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James Boyd Hawkins
Born (1813-12-27)December 27, 1813
Franklin County, North Carolina, U.S.
Died May 11, 1896(1896-05-11) (aged 82)
Matagorda County, Texas, U.S.
Alma mater United States Military Academy
Occupation Planter, rancher
Spouse(s) Ariella Alston
Children 8
Parents John D. Hawkins
Jane A. Boyd
Relatives Willis Alston (father-in-law)

Colonel James Boyd Hawkins (1813–1896) was an American planter and rancher. He moved from North Carolina to Texas in the 1840s, and he established the Hawkins Ranch, a cotton and sugarcane plantation. He was the owner of 101 African slaves by 1860. After the American Civil War, he replaced his slaves with convicts and gradually turned his landholdings into a cattle ranch.

Early life

James Boyd Hawkins was born on December 27, 1813 in Franklin County, North Carolina.[1] His father, John Davis Hawkins, was "land owner in Franklin and Warren counties" who "served in the state senate, 1834, 1836, 1838, and 1840."[2] His mother was Jane A. Boyd.[2]

Hawkins attended schools in Raleigh, North Carolina, followed by the United States Military Academy in West Point, New York for two years.[1]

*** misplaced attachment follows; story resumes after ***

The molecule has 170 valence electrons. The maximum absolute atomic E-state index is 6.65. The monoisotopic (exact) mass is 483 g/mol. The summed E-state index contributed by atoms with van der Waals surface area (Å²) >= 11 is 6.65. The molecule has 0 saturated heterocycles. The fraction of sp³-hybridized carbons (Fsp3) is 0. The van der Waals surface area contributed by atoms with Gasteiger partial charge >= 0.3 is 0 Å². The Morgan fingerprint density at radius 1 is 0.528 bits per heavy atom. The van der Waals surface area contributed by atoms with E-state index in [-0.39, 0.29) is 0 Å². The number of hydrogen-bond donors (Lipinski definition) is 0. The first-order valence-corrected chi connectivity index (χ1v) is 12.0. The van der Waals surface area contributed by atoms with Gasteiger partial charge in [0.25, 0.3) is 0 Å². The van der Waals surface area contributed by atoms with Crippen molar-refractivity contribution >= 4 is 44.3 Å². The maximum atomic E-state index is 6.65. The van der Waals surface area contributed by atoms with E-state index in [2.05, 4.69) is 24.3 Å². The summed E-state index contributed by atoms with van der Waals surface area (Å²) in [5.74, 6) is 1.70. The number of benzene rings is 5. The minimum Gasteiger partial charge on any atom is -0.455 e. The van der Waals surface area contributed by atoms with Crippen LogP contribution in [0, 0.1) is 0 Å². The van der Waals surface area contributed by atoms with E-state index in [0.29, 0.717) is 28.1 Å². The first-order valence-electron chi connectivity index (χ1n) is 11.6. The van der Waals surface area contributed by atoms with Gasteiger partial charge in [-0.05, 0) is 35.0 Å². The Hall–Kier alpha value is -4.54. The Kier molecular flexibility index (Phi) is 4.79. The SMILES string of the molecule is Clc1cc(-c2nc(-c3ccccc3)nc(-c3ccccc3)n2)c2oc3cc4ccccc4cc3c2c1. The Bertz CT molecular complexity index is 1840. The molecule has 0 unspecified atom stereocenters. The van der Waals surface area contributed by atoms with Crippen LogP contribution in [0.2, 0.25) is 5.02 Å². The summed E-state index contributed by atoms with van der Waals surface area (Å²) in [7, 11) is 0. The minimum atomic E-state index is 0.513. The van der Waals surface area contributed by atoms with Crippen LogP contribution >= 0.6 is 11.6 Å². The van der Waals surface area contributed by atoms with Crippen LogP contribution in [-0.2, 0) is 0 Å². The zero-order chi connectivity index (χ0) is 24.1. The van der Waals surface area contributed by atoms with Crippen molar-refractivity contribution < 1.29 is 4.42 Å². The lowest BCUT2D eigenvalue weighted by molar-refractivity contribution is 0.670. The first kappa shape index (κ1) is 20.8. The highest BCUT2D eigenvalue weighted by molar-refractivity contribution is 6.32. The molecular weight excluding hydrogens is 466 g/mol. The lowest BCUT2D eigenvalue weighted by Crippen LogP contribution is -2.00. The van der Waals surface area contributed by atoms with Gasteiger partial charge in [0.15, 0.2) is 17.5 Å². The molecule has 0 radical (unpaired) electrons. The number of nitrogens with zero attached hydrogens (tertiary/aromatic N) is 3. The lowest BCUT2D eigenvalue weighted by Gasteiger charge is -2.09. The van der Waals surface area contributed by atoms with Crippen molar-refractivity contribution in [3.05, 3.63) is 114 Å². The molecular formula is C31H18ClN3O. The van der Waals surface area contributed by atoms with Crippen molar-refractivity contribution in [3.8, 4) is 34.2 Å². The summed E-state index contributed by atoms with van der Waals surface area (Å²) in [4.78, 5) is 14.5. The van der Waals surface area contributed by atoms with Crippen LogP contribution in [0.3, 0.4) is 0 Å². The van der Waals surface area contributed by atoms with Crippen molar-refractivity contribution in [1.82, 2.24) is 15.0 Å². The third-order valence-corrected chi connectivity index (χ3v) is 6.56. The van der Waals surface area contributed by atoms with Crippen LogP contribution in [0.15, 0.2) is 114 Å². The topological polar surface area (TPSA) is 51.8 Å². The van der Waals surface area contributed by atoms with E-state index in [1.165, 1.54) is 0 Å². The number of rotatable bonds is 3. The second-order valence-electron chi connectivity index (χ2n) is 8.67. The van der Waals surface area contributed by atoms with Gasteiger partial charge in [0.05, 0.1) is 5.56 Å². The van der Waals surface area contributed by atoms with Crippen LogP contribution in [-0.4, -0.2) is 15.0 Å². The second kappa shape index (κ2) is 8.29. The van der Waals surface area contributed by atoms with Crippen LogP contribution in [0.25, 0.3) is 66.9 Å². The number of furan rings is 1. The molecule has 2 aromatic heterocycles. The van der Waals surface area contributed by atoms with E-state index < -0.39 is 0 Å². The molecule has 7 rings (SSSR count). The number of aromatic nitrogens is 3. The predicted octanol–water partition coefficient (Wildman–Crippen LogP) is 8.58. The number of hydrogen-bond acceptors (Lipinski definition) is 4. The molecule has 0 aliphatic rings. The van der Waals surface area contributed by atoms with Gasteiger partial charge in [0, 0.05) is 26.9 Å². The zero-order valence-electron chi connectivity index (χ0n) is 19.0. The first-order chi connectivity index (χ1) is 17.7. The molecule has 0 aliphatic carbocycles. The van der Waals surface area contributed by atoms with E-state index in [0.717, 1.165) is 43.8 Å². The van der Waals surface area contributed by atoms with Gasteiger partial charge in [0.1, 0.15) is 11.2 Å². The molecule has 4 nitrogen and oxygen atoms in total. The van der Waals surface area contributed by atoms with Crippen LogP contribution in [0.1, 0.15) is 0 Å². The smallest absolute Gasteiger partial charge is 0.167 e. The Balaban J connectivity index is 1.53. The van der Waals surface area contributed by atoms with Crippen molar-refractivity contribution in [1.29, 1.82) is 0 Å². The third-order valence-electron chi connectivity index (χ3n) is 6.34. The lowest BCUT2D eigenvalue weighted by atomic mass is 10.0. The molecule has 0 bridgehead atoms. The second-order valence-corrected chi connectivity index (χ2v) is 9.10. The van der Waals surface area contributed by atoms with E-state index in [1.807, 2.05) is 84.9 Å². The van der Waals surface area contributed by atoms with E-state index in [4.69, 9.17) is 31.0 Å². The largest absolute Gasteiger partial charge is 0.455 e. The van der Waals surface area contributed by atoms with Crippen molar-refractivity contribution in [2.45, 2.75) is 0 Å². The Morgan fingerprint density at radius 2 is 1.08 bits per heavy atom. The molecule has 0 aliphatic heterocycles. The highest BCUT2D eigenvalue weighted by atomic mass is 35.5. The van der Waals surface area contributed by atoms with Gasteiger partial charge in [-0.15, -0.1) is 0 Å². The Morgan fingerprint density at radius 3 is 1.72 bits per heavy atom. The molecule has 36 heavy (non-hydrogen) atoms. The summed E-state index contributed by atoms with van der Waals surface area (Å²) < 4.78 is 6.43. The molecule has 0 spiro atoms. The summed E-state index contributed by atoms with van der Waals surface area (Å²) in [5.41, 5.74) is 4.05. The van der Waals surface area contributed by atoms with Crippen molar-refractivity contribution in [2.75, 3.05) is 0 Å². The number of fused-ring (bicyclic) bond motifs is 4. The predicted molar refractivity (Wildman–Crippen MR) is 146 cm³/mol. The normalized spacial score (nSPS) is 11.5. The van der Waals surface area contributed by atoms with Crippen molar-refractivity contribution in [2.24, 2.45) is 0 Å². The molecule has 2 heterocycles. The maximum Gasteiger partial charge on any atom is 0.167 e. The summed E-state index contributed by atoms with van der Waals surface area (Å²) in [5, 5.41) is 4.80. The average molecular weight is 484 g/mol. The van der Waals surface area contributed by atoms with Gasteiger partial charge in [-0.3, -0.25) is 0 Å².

Career

Hawkins sailed from North Carolina to Galveston, Texas in 1846.[3] He settled near the Caney Creek, a Southern plantation in Matagorda County.[3] He established in the Hawkins Ranch in Matagorda County, Texas in 1846.[3] He brought African slaves and raised cotton and sugar cane.[1] Ten years after his arrival in Texas, he built the Hawkins Lake House.[1]

By 1860, Hawkins was the owner of 101 African slaves.[1] During the American Civil War of 1861–1865, Confederate General John B. Magruder used his ranch as headquarters.[1]

In the postbellum era, Hawkins used convicts rather than slaves.[1] By then, Hawkins was the owner of between 40,000 and 50,000 acres of land.[1] In 1866, he registered the "H Hook", a cattle brand.[4] With the invention of barbed wire, he turned his plantation into a cattle ranch.[1]

Personal life

Hawkins married Ariella Alston, the daughter of Congressman Willis Alston, in 1834.[1] They had eight children.[1]

Death and legacy

Hawkins died on May 11, 1896 in Matagorda County, Texas.[1] The town of Hawkinsville, Texas was named in his honor.[1] The Hawkins Ranch became a cattle ranch.[3]

References

  1. 1.00 1.01 1.02 1.03 1.04 1.05 1.06 1.07 1.08 1.09 1.10 1.11 1.12 Leatherwood, Art (June 15, 2010). "HAWKINS, JAMES BOYD". Texas State Historical Association. https://tshaonline.org/handbook/online/articles/fhacz. Retrieved December 31, 2015. 
  2. 2.0 2.1 "Collection Number: 00322: Collection Title: Hawkins Family Papers, 1738-1895". University of North Carolina at Chapel Hill. http://www2.lib.unc.edu/mss/inv/h/Hawkins_Family.html. Retrieved December 31, 2015. 
  3. 3.0 3.1 3.2 3.3 Lewis, Frank Hawkins (February 1979). "Evolution of an Early Texas Ranch". pp. 6–8. JSTOR 3900331. 
  4. Representative Texas Cattle Brands. Texas Almanac. 1945. p. 232. http://texashistory.unt.edu/ark:/67531/metapth117166/. Retrieved December 31, 2015. 

External links

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